Wishing her well for her forthcoming shows touring Nirbhaya and hoping that the honey works its magic to help keep her singing voice strong.
Follow this link to see the full range of my honey.
It all went very (surprisingly) easily.
The second picture shows the stripped out mid-point. Seats, mats and carpets are out. I also took the opportunity to tidy up and rust proof some areas, which you can see by the zinc oxide ‘silver’ paint.
All in all I am very pleased with a few hours work.
I was asked a question yesterday regarding wrought iron and its ease of ‘fire welding’. Fire welding is a technique only really of interest to blacksmiths who like to work with traditional methods, rather than cheating with an arc welder. However, the modern use of the term wrought iron is worthy of a post in itself.
What are sold today as ‘wrought iron gates’ are in reality nothing of the sort. They are ‘mild steel gates’. It is simple misrepresentation. Would you be happy to order a mahogany table to find that a pine table arrived? Well, in my mind the same applies to mild steel being sold as wrought iron.
I’ll explain. Wrought iron is a specific type of steel/iron, with a low carbon content and a high ‘contaminates’ content. A specific feature of this material is that is is relatively soft and can be formed into intricate shapes. It became the material of choice for gates and ornate structures through to the early part of the 1900s.
As steel manufacturing processes developed, the demand for wrought iron dropped to the point where it was no longer financially viable to manufacture. What exists on the planet today is all there will ever be.
If you want to see wrought iron today then you will find it either in 100+ year old gates hanging from ornate entrance ways, or perhaps in Victorian railings in Chelsea. What isn’t in use is in the guarded stores of a few blacksmiths who have work to restore old gates and use the material sparingly to patch in rusted sections. If you do have an old rusting wrought iron gate at the end of the garden (and that’s where blacksmiths find their stocks) then it is worth a lot as recyclable material. Don’t let it rust away.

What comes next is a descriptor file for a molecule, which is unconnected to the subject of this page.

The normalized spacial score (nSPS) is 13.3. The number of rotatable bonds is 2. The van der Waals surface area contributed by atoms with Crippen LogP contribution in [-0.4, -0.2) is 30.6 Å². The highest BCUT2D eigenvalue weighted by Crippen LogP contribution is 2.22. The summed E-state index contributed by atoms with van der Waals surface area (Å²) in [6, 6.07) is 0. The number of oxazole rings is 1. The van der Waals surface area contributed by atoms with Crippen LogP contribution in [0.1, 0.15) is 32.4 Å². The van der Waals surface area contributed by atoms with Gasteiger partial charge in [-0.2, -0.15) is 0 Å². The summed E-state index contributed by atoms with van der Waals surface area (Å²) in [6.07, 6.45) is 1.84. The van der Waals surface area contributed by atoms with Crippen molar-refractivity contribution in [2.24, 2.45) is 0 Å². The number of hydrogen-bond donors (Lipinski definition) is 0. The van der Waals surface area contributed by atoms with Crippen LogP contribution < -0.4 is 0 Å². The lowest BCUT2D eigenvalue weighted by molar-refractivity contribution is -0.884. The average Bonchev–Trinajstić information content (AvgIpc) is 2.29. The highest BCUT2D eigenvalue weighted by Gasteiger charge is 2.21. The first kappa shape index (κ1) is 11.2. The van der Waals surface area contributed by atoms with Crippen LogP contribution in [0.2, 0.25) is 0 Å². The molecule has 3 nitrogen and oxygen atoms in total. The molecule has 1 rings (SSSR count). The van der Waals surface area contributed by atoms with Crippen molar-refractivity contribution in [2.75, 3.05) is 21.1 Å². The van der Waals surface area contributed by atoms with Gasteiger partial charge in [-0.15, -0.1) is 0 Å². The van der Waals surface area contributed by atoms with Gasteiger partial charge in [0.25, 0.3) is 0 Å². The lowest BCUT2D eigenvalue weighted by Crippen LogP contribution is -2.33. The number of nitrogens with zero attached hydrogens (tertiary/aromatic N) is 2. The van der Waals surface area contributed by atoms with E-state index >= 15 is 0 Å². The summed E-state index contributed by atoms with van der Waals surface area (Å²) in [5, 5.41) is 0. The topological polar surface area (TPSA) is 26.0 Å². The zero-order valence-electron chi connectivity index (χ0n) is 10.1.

Today however, any old gate with a bit of twisted metal in it is described as being ‘wrought iron’.
Describing it as a ‘wrought iron gate’, rather than the reality of ‘mild steel gate’ is a simple marketing ploy to suggest high quality. Marketing huh, or as I say, misrepresentation.
That’s my blacksmithing rant over. I’ll save an explanation of fire welding for another day.
Oh and as to the mis-use of the term blacksmith, that’s for another day.
Today we took off the first frames from our garden hives to make comb honey. Most people understand that honey direct from a beekeeper is more likely to be ‘raw’, ‘unfiltered’ or just ‘not messed around with’ and so better for you and, many believe, helpful against hayfever. We are also often asked about the purest way to eat honey. Well, comb honey has to be it.
The frames are first taken from the supers, the shallow boxes put on top of the hive for the bees to store honey in.
Next the wax and honey are cut from the frame as a block.
As you can see, this means that the honey within the cells has never been touched by human hands or processed in any way. It has to be the most natural way to take honey. The first of these containers took about 20 minutes to go from hive to being on sale.
If you want my opinion as to the best way to enjoy comb honey, remembering that you can eat it all, wax included, then keep it simple. Cut a slice of the wax/honey and spread over a hot buttered crumpet or piece of toast. Nothing better.
If you would like to try it then you can buy it from my sales page here.
I have been watching the news about the New Horizons probe with anticipation.
It is likely that New Horizons will take about 4 years before reaching the next object in the Kuiper belt. After this it will head onwards into space, where it may take thousands of years before it reaches anything of significance.
This brings to a completion the initial ‘close’ exploration of our solar system. It also makes you appreciate how small we are and how little we know. Our solar system is 1 sun in perhaps about 4-500 billion in the Milky Way galaxy. Then there are something like 170 billion galaxies in the known Universe. That’s a septillion stars like ours in the Universe as we know it. It doesn’t begin to consider what might be out there in the Universe where the light still hasn’t reached us.
It is all good food for thought for my Space Imaging talks.